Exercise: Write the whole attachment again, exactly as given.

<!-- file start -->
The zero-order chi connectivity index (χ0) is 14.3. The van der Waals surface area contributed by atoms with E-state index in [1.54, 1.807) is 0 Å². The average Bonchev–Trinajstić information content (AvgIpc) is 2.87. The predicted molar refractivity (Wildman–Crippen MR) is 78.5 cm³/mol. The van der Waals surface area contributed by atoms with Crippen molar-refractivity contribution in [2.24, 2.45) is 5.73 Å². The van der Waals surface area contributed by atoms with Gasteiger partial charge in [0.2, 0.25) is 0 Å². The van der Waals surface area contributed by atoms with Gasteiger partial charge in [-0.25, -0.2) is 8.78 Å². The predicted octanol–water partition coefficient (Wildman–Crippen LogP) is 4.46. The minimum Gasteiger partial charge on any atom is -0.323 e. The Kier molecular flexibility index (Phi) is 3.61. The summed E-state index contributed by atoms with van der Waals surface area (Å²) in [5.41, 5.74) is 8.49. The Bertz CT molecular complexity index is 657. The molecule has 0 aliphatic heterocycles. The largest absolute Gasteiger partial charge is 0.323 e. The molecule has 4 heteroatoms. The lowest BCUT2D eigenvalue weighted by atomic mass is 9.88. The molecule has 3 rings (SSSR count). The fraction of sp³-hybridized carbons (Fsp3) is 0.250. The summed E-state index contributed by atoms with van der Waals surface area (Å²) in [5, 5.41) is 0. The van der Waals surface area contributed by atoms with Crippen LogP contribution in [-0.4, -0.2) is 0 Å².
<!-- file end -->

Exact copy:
The zero-order chi connectivity index (χ0) is 14.3. The van der Waals surface area contributed by atoms with E-state index in [1.54, 1.807) is 0 Å². The average Bonchev–Trinajstić information content (AvgIpc) is 2.87. The predicted molar refractivity (Wildman–Crippen MR) is 78.5 cm³/mol. The van der Waals surface area contributed by atoms with Crippen molar-refractivity contribution in [2.24, 2.45) is 5.73 Å². The van der Waals surface area contributed by atoms with Gasteiger partial charge in [0.2, 0.25) is 0 Å². The van der Waals surface area contributed by atoms with Gasteiger partial charge in [-0.25, -0.2) is 8.78 Å². The predicted octanol–water partition coefficient (Wildman–Crippen LogP) is 4.46. The minimum Gasteiger partial charge on any atom is -0.323 e. The Kier molecular flexibility index (Phi) is 3.61. The summed E-state index contributed by atoms with van der Waals surface area (Å²) in [5.41, 5.74) is 8.49. The Bertz CT molecular complexity index is 657. The molecule has 0 aliphatic heterocycles. The largest absolute Gasteiger partial charge is 0.323 e. The molecule has 4 heteroatoms. The lowest BCUT2D eigenvalue weighted by atomic mass is 9.88. The molecule has 3 rings (SSSR count). The fraction of sp³-hybridized carbons (Fsp3) is 0.250. The summed E-state index contributed by atoms with van der Waals surface area (Å²) in [5, 5.41) is 0. The van der Waals surface area contributed by atoms with Crippen LogP contribution in [-0.4, -0.2) is 0 Å².